Comparing with static loading, dynamic loading can cause more extensive damage to constructions, air crafts, and vehicles. The development of advanced materials with high impact resistance is no doubt crucial for the protection of air crafts from debris, armed soldiers from bullets, and passengers in vehicles from crash and explosion. Nowadays, the sophisticated microstructures found in many biological materials that possess excellent mechanical properties have been inspiring researchers in understanding the “constituent-microstructure-property” relationships. For instance, previous study has shown that a bundle of spider silks with the diameter of a pencil can even stop a flying Boeing 747 airplane!
On June 1st, 2018, Xiaoding Wei’s group published an article titled “Dynamic shear-lag model for understanding the role of matrix in energy dissipation in fiber-reinforced composites” in Acta Biomaterialia, a prestige international journal in the field of biological and bio-inspired composites, to explain the secret behind the excellent impact performance of many biological materials.
Current design philosophy for synthetic ballistic composites emphasize mainly the role of long fibers with high stiffness and high strength. The role of matrix materials has not received enough attention. Nonetheless, this work found that the elastic waves in continuous fibers will synchronize shortly within a certain distance, meaning a low efficiency of the matrix to contribute to the energy dissipation process. Interestingly, sophisticated staggered microstructures have been found in many natural materials with high impact performance, such as shell, spiders silk, and bone. By proposing a dynamic shear-lag theoretical model, this work disclosed the important role of the viscoelastic matrix in the impact performance of fiber reinforced composites. It also highlights the close correlation between the energy dissipation and the mechanical properties of matrix and morphology of microstructures, helping people to understand the intrinsic mechanisms for the remarkable impact performance of natural materials.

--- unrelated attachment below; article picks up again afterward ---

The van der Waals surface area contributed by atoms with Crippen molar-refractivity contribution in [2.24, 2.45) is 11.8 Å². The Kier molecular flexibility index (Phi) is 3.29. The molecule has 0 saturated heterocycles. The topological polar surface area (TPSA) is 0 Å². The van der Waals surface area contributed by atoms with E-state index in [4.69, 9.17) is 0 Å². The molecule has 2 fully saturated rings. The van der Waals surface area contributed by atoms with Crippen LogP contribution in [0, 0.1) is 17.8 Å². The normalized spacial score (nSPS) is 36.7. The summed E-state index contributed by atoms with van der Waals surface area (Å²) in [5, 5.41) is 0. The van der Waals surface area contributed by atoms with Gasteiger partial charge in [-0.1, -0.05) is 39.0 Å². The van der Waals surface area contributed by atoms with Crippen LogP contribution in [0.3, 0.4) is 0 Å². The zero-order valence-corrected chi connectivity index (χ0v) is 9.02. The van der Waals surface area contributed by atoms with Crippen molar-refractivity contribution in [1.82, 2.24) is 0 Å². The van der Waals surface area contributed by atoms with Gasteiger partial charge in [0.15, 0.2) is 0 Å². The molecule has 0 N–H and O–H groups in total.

Fig. 1 Sophisticated staggered microstructures can reactive the energy dissipation in matrix and thus greatly enhance the impact performance of composites.
Prof. Xiaoding Wei is the corresponding author, and Ph.D. candidate Junjie Liu is the first author of this paper. This work was supported by National “Young 1000 Talents” Program of China, National Natural Science Foundation of China, National Key Research and Development Plan of China and Beijing Innovation Center for Engineering Science and Advanced Technology.